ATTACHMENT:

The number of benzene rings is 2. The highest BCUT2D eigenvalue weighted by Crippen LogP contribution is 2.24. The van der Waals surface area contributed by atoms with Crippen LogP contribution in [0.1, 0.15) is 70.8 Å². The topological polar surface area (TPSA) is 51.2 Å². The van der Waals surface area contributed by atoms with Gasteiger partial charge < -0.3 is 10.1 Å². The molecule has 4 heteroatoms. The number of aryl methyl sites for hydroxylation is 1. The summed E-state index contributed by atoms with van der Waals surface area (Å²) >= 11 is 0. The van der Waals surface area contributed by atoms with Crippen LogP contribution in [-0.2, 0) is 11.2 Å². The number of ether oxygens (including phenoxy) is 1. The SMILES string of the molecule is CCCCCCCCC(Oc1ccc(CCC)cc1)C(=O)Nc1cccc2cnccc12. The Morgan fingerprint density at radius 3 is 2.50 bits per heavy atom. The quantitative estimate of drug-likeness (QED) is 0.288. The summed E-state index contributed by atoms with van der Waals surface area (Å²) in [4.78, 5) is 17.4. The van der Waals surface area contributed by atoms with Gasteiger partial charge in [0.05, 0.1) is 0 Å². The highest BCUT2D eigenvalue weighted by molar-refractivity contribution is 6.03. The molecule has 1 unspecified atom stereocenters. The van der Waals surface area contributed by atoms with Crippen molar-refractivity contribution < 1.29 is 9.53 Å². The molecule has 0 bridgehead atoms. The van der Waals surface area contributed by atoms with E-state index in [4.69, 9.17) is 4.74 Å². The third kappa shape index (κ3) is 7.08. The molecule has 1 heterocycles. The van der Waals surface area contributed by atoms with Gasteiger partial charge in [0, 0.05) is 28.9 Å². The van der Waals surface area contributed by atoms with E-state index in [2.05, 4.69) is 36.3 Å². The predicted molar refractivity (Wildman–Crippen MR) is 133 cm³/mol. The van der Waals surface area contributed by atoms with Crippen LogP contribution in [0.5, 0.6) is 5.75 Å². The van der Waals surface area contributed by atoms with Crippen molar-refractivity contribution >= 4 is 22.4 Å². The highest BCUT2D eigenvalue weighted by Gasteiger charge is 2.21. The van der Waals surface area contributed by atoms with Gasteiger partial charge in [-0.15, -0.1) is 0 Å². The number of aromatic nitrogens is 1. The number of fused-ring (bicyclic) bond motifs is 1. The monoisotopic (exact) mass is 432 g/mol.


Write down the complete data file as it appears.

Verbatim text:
The number of benzene rings is 2. The highest BCUT2D eigenvalue weighted by Crippen LogP contribution is 2.24. The van der Waals surface area contributed by atoms with Crippen LogP contribution in [0.1, 0.15) is 70.8 Å². The topological polar surface area (TPSA) is 51.2 Å². The van der Waals surface area contributed by atoms with Gasteiger partial charge < -0.3 is 10.1 Å². The molecule has 4 heteroatoms. The number of aryl methyl sites for hydroxylation is 1. The summed E-state index contributed by atoms with van der Waals surface area (Å²) >= 11 is 0. The van der Waals surface area contributed by atoms with Crippen LogP contribution in [-0.2, 0) is 11.2 Å². The number of ether oxygens (including phenoxy) is 1. The SMILES string of the molecule is CCCCCCCCC(Oc1ccc(CCC)cc1)C(=O)Nc1cccc2cnccc12. The Morgan fingerprint density at radius 3 is 2.50 bits per heavy atom. The quantitative estimate of drug-likeness (QED) is 0.288. The summed E-state index contributed by atoms with van der Waals surface area (Å²) in [4.78, 5) is 17.4. The van der Waals surface area contributed by atoms with Gasteiger partial charge in [0.05, 0.1) is 0 Å². The highest BCUT2D eigenvalue weighted by molar-refractivity contribution is 6.03. The molecule has 1 unspecified atom stereocenters. The van der Waals surface area contributed by atoms with Crippen molar-refractivity contribution < 1.29 is 9.53 Å². The molecule has 0 bridgehead atoms. The van der Waals surface area contributed by atoms with E-state index in [4.69, 9.17) is 4.74 Å². The third kappa shape index (κ3) is 7.08. The molecule has 1 heterocycles. The van der Waals surface area contributed by atoms with Gasteiger partial charge in [0, 0.05) is 28.9 Å². The van der Waals surface area contributed by atoms with E-state index in [2.05, 4.69) is 36.3 Å². The predicted molar refractivity (Wildman–Crippen MR) is 133 cm³/mol. The van der Waals surface area contributed by atoms with Crippen LogP contribution in [0.5, 0.6) is 5.75 Å². The van der Waals surface area contributed by atoms with Crippen molar-refractivity contribution >= 4 is 22.4 Å². The highest BCUT2D eigenvalue weighted by Gasteiger charge is 2.21. The van der Waals surface area contributed by atoms with Gasteiger partial charge in [-0.15, -0.1) is 0 Å². The number of aromatic nitrogens is 1. The number of fused-ring (bicyclic) bond motifs is 1. The monoisotopic (exact) mass is 432 g/mol.